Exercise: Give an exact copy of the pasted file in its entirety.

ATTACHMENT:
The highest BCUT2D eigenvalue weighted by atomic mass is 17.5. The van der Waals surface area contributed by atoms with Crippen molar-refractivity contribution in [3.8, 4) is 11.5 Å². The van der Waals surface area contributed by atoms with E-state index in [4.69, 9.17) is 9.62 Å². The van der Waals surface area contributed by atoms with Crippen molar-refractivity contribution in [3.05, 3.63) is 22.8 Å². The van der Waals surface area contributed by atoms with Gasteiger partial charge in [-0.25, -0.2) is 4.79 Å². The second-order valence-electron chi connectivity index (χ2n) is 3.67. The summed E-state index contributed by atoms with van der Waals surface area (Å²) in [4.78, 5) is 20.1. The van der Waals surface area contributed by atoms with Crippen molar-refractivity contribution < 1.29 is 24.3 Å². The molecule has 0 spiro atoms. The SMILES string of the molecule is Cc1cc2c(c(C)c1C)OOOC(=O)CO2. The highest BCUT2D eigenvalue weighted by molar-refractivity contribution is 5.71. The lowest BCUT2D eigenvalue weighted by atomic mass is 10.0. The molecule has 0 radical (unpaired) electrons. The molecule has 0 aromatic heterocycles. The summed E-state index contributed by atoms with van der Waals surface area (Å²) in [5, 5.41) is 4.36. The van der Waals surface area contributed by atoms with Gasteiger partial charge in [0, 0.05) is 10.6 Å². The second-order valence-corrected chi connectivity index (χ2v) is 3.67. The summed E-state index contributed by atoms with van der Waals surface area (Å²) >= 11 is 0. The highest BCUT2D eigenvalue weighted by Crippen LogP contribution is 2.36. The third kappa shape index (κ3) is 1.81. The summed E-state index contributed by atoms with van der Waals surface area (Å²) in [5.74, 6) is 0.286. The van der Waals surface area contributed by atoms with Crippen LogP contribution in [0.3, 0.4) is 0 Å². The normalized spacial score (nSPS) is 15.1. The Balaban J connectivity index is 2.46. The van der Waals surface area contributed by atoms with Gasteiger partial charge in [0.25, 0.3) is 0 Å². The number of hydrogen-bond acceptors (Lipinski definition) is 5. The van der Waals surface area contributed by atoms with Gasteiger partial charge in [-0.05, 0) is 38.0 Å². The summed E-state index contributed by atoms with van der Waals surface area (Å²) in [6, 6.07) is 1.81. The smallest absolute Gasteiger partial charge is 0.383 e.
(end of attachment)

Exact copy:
The highest BCUT2D eigenvalue weighted by atomic mass is 17.5. The van der Waals surface area contributed by atoms with Crippen molar-refractivity contribution in [3.8, 4) is 11.5 Å². The van der Waals surface area contributed by atoms with E-state index in [4.69, 9.17) is 9.62 Å². The van der Waals surface area contributed by atoms with Crippen molar-refractivity contribution in [3.05, 3.63) is 22.8 Å². The van der Waals surface area contributed by atoms with Gasteiger partial charge in [-0.25, -0.2) is 4.79 Å². The second-order valence-electron chi connectivity index (χ2n) is 3.67. The summed E-state index contributed by atoms with van der Waals surface area (Å²) in [4.78, 5) is 20.1. The van der Waals surface area contributed by atoms with Crippen molar-refractivity contribution < 1.29 is 24.3 Å². The molecule has 0 spiro atoms. The SMILES string of the molecule is Cc1cc2c(c(C)c1C)OOOC(=O)CO2. The highest BCUT2D eigenvalue weighted by molar-refractivity contribution is 5.71. The lowest BCUT2D eigenvalue weighted by atomic mass is 10.0. The molecule has 0 radical (unpaired) electrons. The molecule has 0 aromatic heterocycles. The summed E-state index contributed by atoms with van der Waals surface area (Å²) in [5, 5.41) is 4.36. The van der Waals surface area contributed by atoms with Gasteiger partial charge in [0, 0.05) is 10.6 Å². The second-order valence-corrected chi connectivity index (χ2v) is 3.67. The summed E-state index contributed by atoms with van der Waals surface area (Å²) >= 11 is 0. The highest BCUT2D eigenvalue weighted by Crippen LogP contribution is 2.36. The third kappa shape index (κ3) is 1.81. The summed E-state index contributed by atoms with van der Waals surface area (Å²) in [5.74, 6) is 0.286. The van der Waals surface area contributed by atoms with Crippen LogP contribution in [0.3, 0.4) is 0 Å². The normalized spacial score (nSPS) is 15.1. The Balaban J connectivity index is 2.46. The van der Waals surface area contributed by atoms with Gasteiger partial charge in [0.25, 0.3) is 0 Å². The number of hydrogen-bond acceptors (Lipinski definition) is 5. The van der Waals surface area contributed by atoms with Gasteiger partial charge in [-0.05, 0) is 38.0 Å². The summed E-state index contributed by atoms with van der Waals surface area (Å²) in [6, 6.07) is 1.81. The smallest absolute Gasteiger partial charge is 0.383 e.